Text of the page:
In response to recent high-profile attacks on politicians and their families, both houses of the New Jersey Legislature sent a bill to the governor’s desk yesterday removing the requirement that local government officials list their home addresses on financial disclosure statements. A similar measure for state legislators was approved in February.
But a third, much more far-reaching bill to prohibit disclosing the addresses of elected officials and candidates on nearly all public records seems to be stalled, having made no progress in the legislature since December of last year. According to Assembly Majority Leader Louis Greenwald (D-Voorhees), the bill’s prime sponsor, that’s because there are still some serious complications to resolve.
“Technologically, we are struggling with some of the local clerks on how they would be able to fulfill the requirement of protecting addresses,” Greenwald said. “Just trying to get the technology to match up with the intent of the law is an issue.”
The bill began moving through the legislature last year, unanimously clearing committees in both chambers. But it foundered soon afterwards due to worries about the sheer amount of work it would cause; New Jersey is home to thousands of politicians, and each of them might have their addresses publicly listed on holiday cards, property tax forms, or any number of other locations.
Asked whether he thinks the bill has a chance of making it through the legislature this session, Greenwald was unsure.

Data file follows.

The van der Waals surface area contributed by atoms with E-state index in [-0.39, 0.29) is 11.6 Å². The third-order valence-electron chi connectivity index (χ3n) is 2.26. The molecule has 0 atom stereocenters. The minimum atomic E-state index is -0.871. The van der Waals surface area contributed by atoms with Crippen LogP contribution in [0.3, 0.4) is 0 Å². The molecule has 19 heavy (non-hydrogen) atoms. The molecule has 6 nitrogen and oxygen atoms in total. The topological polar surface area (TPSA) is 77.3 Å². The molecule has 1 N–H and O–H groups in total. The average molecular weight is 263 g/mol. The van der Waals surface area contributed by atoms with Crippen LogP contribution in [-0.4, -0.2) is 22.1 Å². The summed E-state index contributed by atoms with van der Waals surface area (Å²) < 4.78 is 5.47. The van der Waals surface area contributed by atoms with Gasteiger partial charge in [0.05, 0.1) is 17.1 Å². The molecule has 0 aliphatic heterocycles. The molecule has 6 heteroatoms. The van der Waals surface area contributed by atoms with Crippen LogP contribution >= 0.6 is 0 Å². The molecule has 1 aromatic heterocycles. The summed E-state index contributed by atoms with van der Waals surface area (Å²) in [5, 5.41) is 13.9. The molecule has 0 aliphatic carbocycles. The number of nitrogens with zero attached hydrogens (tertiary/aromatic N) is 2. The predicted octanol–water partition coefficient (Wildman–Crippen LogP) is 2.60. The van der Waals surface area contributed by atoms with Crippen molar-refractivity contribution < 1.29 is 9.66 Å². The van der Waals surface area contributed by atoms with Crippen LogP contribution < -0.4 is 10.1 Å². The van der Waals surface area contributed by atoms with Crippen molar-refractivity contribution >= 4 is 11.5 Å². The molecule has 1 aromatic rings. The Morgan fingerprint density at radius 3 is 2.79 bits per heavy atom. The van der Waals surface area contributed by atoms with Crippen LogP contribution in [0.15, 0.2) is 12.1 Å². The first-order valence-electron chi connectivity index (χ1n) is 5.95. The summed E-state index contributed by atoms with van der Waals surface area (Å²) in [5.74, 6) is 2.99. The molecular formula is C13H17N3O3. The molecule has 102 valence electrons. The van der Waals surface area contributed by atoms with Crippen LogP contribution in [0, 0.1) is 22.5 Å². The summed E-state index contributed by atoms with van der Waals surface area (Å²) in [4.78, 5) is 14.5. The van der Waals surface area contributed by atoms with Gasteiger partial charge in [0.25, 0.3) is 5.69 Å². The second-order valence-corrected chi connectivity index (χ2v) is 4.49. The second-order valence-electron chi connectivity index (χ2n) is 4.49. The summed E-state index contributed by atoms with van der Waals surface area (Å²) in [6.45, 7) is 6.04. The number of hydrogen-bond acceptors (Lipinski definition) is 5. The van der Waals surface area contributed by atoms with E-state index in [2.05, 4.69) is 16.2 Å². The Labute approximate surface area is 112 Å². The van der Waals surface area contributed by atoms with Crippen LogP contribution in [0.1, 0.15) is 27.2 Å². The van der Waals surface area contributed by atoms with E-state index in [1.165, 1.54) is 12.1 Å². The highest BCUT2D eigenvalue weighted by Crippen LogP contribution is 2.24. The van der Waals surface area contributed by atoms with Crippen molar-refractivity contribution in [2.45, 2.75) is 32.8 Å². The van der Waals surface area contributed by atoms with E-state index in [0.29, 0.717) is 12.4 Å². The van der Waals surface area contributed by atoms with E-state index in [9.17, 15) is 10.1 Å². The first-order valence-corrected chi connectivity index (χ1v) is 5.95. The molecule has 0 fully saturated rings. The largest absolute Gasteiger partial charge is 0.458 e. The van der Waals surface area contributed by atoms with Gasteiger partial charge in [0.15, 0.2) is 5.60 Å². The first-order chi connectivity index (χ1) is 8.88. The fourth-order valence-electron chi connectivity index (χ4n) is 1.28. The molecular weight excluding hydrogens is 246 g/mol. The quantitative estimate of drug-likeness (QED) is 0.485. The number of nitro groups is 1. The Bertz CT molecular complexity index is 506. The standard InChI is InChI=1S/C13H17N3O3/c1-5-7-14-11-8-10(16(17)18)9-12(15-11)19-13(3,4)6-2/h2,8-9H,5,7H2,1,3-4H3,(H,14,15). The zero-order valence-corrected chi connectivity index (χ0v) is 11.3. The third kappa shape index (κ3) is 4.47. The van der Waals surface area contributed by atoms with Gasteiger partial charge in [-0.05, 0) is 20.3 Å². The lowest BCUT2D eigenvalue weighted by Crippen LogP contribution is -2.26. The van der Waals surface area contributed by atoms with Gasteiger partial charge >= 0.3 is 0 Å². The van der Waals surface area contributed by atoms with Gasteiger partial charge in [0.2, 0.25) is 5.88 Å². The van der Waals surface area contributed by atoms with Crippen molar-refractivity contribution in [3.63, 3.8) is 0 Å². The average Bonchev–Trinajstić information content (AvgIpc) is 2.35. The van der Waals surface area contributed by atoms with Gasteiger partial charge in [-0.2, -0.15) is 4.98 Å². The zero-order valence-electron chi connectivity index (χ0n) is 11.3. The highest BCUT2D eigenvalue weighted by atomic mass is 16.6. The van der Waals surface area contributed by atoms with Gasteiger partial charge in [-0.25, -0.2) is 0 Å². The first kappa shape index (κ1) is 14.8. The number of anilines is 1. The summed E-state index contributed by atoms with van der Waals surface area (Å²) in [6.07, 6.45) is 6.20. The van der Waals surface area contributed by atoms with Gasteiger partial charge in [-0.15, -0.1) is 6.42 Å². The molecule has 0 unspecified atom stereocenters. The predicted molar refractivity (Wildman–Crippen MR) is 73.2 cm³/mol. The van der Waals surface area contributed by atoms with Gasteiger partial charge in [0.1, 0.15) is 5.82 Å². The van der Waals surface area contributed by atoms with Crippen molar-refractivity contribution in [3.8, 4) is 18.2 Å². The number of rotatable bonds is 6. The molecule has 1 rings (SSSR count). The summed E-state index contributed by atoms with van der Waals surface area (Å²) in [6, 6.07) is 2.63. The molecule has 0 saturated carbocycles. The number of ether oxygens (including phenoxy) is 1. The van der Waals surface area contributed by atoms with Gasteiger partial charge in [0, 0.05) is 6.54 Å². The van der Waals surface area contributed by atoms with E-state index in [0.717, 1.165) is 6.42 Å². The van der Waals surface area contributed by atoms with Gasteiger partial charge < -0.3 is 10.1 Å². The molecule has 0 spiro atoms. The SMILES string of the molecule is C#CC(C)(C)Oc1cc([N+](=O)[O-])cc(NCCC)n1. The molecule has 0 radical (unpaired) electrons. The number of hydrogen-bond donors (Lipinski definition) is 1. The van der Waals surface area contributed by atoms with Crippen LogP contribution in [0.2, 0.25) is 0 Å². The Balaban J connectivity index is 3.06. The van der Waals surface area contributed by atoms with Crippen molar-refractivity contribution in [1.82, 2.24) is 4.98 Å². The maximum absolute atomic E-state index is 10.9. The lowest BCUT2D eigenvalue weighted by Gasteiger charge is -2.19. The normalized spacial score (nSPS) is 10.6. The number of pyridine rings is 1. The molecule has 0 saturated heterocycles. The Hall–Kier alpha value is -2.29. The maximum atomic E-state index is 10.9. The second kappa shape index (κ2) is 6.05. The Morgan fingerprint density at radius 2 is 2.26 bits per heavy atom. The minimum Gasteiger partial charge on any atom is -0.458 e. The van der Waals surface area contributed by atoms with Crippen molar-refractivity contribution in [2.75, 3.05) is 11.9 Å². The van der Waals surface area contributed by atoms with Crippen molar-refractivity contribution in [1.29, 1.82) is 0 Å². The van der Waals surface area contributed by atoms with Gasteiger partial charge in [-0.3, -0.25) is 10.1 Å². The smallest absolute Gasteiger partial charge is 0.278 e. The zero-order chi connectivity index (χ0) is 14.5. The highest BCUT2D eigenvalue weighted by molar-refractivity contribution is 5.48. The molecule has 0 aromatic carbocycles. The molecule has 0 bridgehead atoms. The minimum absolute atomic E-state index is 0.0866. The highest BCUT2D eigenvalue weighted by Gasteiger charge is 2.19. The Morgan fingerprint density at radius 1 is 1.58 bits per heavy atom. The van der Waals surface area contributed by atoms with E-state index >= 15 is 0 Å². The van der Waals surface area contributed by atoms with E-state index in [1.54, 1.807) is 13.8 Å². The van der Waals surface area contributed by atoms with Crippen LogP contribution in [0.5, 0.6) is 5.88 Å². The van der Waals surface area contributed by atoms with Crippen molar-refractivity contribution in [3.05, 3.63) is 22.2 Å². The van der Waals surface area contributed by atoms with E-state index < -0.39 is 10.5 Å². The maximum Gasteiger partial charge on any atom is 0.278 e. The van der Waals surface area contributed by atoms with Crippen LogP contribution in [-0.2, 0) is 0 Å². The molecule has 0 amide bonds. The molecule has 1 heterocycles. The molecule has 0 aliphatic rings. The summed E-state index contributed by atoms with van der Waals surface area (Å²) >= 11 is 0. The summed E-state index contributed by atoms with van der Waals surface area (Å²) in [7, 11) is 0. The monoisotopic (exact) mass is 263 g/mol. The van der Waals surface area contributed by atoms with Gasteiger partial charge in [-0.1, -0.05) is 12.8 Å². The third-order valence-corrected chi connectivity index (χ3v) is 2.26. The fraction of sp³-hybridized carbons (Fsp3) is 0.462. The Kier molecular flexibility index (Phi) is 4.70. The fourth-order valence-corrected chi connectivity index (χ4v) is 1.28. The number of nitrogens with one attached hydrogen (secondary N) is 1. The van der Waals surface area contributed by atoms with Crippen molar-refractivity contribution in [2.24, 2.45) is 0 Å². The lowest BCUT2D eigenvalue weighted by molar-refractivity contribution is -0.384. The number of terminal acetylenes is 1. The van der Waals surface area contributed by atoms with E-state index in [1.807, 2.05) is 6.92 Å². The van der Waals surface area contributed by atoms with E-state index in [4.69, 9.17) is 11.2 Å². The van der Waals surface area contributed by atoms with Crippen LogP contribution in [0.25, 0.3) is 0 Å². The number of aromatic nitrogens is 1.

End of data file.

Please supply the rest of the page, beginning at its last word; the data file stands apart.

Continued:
“I don’t know. We have so many other deeper priorities, I think,” he said. “The reality is, we had a rash of horrific violent crimes against elected officials and judges, and I suspect it will come up again, because I don’t think that’s going to go away.”
If the bill ever does make it to the floor, it may run into serious Republican opposition. Even the significantly less dramatic financial disclosure bill – which was sponsored by Assembly Minority Leader John DiMaio (R-Hackettstown) – drew 14 Republican no votes and three abstentions, with Assemblyman Jay Webber (R-Morris Plains) laying out his strong objections.
“It’s a real invitation to corruption and manipulating the rules,” Webber said on the Assembly floor. “When you eliminate this level of transparency, I think you undermine trust in the system.”
But, of course, if Democrats are unified behind a bill, it can pass the Democratic-controlled legislature without any Republican support. The question will be whether they can construct a bill that’s actually workable for those who would be tasked with enforcing it.